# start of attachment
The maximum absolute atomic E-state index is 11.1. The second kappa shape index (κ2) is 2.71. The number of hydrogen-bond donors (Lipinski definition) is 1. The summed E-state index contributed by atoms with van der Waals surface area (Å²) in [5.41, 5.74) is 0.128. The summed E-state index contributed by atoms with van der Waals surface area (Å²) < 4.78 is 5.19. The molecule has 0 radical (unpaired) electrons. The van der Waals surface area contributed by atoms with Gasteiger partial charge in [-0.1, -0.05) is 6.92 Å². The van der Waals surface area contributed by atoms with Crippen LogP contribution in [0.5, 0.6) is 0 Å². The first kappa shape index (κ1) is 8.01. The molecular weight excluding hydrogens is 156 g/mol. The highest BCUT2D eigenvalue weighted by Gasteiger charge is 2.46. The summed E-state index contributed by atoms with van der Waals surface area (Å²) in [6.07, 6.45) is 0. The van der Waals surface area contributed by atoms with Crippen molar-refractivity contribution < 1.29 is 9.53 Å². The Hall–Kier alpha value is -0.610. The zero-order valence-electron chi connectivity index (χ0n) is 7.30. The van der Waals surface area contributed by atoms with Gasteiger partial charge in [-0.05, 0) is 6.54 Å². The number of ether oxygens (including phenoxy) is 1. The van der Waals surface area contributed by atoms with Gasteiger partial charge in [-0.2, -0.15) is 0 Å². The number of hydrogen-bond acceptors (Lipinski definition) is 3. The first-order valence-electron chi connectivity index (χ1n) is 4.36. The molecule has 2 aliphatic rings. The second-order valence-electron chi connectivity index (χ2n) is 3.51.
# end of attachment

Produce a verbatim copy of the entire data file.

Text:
The maximum absolute atomic E-state index is 11.1. The second kappa shape index (κ2) is 2.71. The number of hydrogen-bond donors (Lipinski definition) is 1. The summed E-state index contributed by atoms with van der Waals surface area (Å²) in [5.41, 5.74) is 0.128. The summed E-state index contributed by atoms with van der Waals surface area (Å²) < 4.78 is 5.19. The molecule has 0 radical (unpaired) electrons. The van der Waals surface area contributed by atoms with Gasteiger partial charge in [-0.1, -0.05) is 6.92 Å². The van der Waals surface area contributed by atoms with Crippen LogP contribution in [0.5, 0.6) is 0 Å². The first kappa shape index (κ1) is 8.01. The molecular weight excluding hydrogens is 156 g/mol. The highest BCUT2D eigenvalue weighted by Gasteiger charge is 2.46. The summed E-state index contributed by atoms with van der Waals surface area (Å²) in [6.07, 6.45) is 0. The van der Waals surface area contributed by atoms with Crippen molar-refractivity contribution < 1.29 is 9.53 Å². The Hall–Kier alpha value is -0.610. The zero-order valence-electron chi connectivity index (χ0n) is 7.30. The van der Waals surface area contributed by atoms with Gasteiger partial charge in [-0.05, 0) is 6.54 Å². The number of ether oxygens (including phenoxy) is 1. The van der Waals surface area contributed by atoms with Gasteiger partial charge in [-0.2, -0.15) is 0 Å². The number of hydrogen-bond acceptors (Lipinski definition) is 3. The first-order valence-electron chi connectivity index (χ1n) is 4.36. The molecule has 2 aliphatic rings. The second-order valence-electron chi connectivity index (χ2n) is 3.51.